Commercial Clearcutting

Commercial clearcutting of trees within 100 feet of the ordinary low water mark of a designated Scenic Stream is prohibited.  Not only does this apply to timber harvest but to all other commercial endeavors that involve clearcutting of trees such as residential and commercial development, mining, etc.  LDWF CANNOT permit clearcutting of trees within this 100 foot buffer.

The commercial selective harvest of trees is allowed within this buffer so long as it is carried out in a manner that does not impact stream shading and stream bank integrity.  The ideal manner for removing trees from this buffer is to fell them away from the stream, trim unwanted/unmarketable limbs and drag the desired timber out of the buffer.  Use of tracked or wheeled equipment is not recommended because of the potential for destabilization of the bank and the destruction of mid- and understory vegetation as well as the younger trees that will grow to fill the opening created by the target tree’s removal.

ALL commercial timber harvests commenced adjacent to any Scenic Stream require the completion and submission of a “Timber Harvest Notification Form” found on this website.  This form “exempts” the need for a Scenic River Permit to harvest timber adjacent to a Scenic Stream and failure to complete and submit this form may subject the logger to a criminal citation for operating adjacent to a Scenic Stream without a permit.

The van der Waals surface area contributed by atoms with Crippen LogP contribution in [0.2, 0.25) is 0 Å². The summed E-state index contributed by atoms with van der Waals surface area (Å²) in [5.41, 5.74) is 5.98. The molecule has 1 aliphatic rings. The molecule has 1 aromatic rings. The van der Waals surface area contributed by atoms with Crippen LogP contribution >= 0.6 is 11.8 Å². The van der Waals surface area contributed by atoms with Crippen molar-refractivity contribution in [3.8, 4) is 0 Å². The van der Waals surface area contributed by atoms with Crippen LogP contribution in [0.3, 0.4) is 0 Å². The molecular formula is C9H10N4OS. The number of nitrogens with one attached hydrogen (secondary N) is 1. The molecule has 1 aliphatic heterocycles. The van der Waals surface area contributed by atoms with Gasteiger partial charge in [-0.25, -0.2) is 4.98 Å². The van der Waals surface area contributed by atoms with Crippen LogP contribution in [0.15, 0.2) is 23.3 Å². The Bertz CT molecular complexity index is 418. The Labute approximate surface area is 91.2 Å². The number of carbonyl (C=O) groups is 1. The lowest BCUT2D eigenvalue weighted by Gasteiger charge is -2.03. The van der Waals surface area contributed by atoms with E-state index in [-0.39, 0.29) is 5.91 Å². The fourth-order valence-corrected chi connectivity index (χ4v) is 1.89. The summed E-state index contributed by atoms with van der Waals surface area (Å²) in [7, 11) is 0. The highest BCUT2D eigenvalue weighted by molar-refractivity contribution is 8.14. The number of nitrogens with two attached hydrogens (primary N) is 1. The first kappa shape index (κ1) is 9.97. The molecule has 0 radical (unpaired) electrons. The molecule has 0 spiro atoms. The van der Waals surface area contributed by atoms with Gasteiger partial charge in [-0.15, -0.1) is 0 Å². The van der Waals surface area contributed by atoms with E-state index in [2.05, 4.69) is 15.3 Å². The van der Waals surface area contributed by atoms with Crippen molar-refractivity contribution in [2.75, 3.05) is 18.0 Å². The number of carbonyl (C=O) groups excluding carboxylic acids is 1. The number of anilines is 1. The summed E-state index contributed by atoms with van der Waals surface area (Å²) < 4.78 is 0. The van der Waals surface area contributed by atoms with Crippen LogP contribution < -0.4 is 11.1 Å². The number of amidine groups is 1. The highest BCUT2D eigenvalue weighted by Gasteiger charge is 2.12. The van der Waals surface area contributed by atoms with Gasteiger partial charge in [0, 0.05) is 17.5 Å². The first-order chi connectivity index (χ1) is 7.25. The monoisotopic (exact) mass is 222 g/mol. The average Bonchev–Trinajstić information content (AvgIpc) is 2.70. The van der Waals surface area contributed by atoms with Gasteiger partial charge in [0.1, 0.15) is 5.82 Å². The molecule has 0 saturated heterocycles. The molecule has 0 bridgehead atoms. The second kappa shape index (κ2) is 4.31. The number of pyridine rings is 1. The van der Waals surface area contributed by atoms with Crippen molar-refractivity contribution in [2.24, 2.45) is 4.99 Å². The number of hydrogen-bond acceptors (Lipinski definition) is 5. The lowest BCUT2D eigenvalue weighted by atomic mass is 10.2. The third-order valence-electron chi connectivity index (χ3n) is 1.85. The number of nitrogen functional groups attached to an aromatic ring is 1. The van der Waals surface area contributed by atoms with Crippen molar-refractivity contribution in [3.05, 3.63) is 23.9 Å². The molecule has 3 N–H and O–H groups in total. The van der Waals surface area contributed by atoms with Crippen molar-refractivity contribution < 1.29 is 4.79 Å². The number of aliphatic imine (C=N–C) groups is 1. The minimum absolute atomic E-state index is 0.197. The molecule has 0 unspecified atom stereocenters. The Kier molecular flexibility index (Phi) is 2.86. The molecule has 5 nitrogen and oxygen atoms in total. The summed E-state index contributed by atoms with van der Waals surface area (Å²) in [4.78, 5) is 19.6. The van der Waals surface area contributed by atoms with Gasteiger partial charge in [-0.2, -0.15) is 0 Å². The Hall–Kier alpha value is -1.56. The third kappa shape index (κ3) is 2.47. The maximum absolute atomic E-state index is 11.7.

6.  What is the National Wild and Scenic Rivers System?

LDWF administers Louisiana’s Scenic Rivers Program.  The National Wild and Scenic Rivers System is separate from our State program. There is currently one Louisiana river designated in the National system, Saline Bayou within the boundary of Kisatchie National Forest.  Saline Bayou is also a Louisiana designated Natural and Scenic River.  For questions regarding the National system, please contact the following:

Dan Haas
U.S. Fish and Wildlife Service
64 Maple Street
Burbank, Washington 99323
Telephone: (509) 546-8333
Email:  daniel.haas@fws.gov

Website:  https://rivers.gov/


7.  Do I need a permit from the Scenic Rivers Program for removal of sinker logs?

LDWF does not often require a permit for sinker log removal, but the Department makes that decision based on information the applicant provides to us.  Some of the information we take into consideration are location, how the logs are to be removed, and ownership of the logs (i.e., fallen trees belong to adjacent landowners or the state, while commercially cut trees are potentially considered salvageable if their ownership cannot be established).  The retrieval and/or disturbance of native, naturally fallen trees and woody debris may or may not require a permit depending on the individual circumstance.  Therefore, LDWF should be contacted and provided the above referenced information so that the need for a Scenic River Permit may be determined.

It is important to note that “clearing and snagging,” the removal of all or most of the obstructions, trees, snags and other impediments that retard the natural stream flow, is strictly prohibited (with a very few exceptions) by the Scenic Rivers Act.